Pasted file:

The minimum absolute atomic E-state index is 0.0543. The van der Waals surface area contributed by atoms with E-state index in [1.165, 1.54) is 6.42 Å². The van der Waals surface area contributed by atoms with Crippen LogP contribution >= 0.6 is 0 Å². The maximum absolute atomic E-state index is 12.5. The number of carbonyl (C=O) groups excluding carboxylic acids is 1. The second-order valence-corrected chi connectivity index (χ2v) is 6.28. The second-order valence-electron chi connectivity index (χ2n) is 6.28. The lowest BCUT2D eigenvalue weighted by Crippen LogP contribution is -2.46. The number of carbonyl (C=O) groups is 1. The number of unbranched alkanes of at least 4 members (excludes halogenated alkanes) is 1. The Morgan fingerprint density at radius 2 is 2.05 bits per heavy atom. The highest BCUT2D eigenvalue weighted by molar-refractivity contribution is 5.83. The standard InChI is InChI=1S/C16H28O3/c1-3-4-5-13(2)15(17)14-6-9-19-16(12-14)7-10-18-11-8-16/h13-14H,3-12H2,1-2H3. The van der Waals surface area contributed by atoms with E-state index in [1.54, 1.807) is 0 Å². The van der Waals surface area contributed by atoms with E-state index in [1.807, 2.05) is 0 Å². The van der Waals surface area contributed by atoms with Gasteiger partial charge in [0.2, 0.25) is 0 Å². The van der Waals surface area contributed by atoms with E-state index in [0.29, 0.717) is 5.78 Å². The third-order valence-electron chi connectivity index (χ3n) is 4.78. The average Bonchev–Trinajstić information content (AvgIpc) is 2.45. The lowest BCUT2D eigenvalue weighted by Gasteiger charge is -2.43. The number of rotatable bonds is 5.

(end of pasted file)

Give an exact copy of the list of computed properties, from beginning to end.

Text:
The minimum absolute atomic E-state index is 0.0543. The van der Waals surface area contributed by atoms with E-state index in [1.165, 1.54) is 6.42 Å². The van der Waals surface area contributed by atoms with Crippen LogP contribution >= 0.6 is 0 Å². The maximum absolute atomic E-state index is 12.5. The number of carbonyl (C=O) groups excluding carboxylic acids is 1. The second-order valence-corrected chi connectivity index (χ2v) is 6.28. The second-order valence-electron chi connectivity index (χ2n) is 6.28. The lowest BCUT2D eigenvalue weighted by Crippen LogP contribution is -2.46. The number of carbonyl (C=O) groups is 1. The number of unbranched alkanes of at least 4 members (excludes halogenated alkanes) is 1. The Morgan fingerprint density at radius 2 is 2.05 bits per heavy atom. The highest BCUT2D eigenvalue weighted by molar-refractivity contribution is 5.83. The standard InChI is InChI=1S/C16H28O3/c1-3-4-5-13(2)15(17)14-6-9-19-16(12-14)7-10-18-11-8-16/h13-14H,3-12H2,1-2H3. The van der Waals surface area contributed by atoms with E-state index in [1.54, 1.807) is 0 Å². The van der Waals surface area contributed by atoms with E-state index in [1.807, 2.05) is 0 Å². The van der Waals surface area contributed by atoms with Gasteiger partial charge in [0.2, 0.25) is 0 Å². The van der Waals surface area contributed by atoms with E-state index in [0.29, 0.717) is 5.78 Å². The third-order valence-electron chi connectivity index (χ3n) is 4.78. The average Bonchev–Trinajstić information content (AvgIpc) is 2.45. The lowest BCUT2D eigenvalue weighted by Gasteiger charge is -2.43. The number of rotatable bonds is 5.